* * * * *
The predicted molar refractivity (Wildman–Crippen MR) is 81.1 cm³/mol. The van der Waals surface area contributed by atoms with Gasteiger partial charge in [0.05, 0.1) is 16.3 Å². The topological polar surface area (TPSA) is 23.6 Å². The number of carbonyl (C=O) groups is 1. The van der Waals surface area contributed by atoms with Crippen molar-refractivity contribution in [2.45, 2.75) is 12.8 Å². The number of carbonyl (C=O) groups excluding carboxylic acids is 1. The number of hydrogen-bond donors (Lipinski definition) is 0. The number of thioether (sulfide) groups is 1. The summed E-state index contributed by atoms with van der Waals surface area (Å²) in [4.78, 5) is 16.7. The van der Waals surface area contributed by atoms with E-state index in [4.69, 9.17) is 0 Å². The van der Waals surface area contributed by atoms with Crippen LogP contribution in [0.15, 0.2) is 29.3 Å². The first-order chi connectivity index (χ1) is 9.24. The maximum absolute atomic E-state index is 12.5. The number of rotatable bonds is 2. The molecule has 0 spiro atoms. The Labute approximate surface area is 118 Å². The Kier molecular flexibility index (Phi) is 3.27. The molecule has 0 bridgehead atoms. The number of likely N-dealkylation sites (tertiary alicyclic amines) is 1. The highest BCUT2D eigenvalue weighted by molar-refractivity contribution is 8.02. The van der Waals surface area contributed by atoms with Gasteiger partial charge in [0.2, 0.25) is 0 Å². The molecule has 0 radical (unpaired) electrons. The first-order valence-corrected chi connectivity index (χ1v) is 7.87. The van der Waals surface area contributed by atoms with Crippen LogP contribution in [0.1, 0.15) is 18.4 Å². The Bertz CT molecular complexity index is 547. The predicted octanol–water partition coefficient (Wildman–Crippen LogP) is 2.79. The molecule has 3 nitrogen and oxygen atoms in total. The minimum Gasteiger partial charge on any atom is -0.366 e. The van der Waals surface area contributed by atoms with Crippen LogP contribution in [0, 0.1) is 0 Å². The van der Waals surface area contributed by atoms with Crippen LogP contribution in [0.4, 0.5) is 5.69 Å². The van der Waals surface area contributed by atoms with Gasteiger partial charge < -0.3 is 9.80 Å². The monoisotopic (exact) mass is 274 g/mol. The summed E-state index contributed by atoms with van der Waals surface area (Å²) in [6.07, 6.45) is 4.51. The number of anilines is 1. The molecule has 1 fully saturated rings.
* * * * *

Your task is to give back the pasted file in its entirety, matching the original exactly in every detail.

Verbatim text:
The predicted molar refractivity (Wildman–Crippen MR) is 81.1 cm³/mol. The van der Waals surface area contributed by atoms with Gasteiger partial charge in [0.05, 0.1) is 16.3 Å². The topological polar surface area (TPSA) is 23.6 Å². The number of carbonyl (C=O) groups is 1. The van der Waals surface area contributed by atoms with Crippen molar-refractivity contribution in [2.45, 2.75) is 12.8 Å². The number of carbonyl (C=O) groups excluding carboxylic acids is 1. The number of hydrogen-bond donors (Lipinski definition) is 0. The number of thioether (sulfide) groups is 1. The summed E-state index contributed by atoms with van der Waals surface area (Å²) in [4.78, 5) is 16.7. The van der Waals surface area contributed by atoms with E-state index in [4.69, 9.17) is 0 Å². The van der Waals surface area contributed by atoms with Crippen LogP contribution in [0.15, 0.2) is 29.3 Å². The first-order chi connectivity index (χ1) is 9.24. The maximum absolute atomic E-state index is 12.5. The number of rotatable bonds is 2. The molecule has 0 spiro atoms. The Labute approximate surface area is 118 Å². The Kier molecular flexibility index (Phi) is 3.27. The molecule has 0 bridgehead atoms. The number of likely N-dealkylation sites (tertiary alicyclic amines) is 1. The highest BCUT2D eigenvalue weighted by molar-refractivity contribution is 8.02. The van der Waals surface area contributed by atoms with Gasteiger partial charge in [0.2, 0.25) is 0 Å². The molecule has 0 radical (unpaired) electrons. The first-order valence-corrected chi connectivity index (χ1v) is 7.87. The van der Waals surface area contributed by atoms with Crippen LogP contribution in [0.1, 0.15) is 18.4 Å². The Bertz CT molecular complexity index is 547. The predicted octanol–water partition coefficient (Wildman–Crippen LogP) is 2.79. The molecule has 3 nitrogen and oxygen atoms in total. The minimum Gasteiger partial charge on any atom is -0.366 e. The van der Waals surface area contributed by atoms with Crippen LogP contribution in [0, 0.1) is 0 Å². The van der Waals surface area contributed by atoms with Crippen LogP contribution in [0.4, 0.5) is 5.69 Å². The van der Waals surface area contributed by atoms with Gasteiger partial charge < -0.3 is 9.80 Å². The monoisotopic (exact) mass is 274 g/mol. The summed E-state index contributed by atoms with van der Waals surface area (Å²) in [6.07, 6.45) is 4.51. The number of anilines is 1. The molecule has 1 fully saturated rings.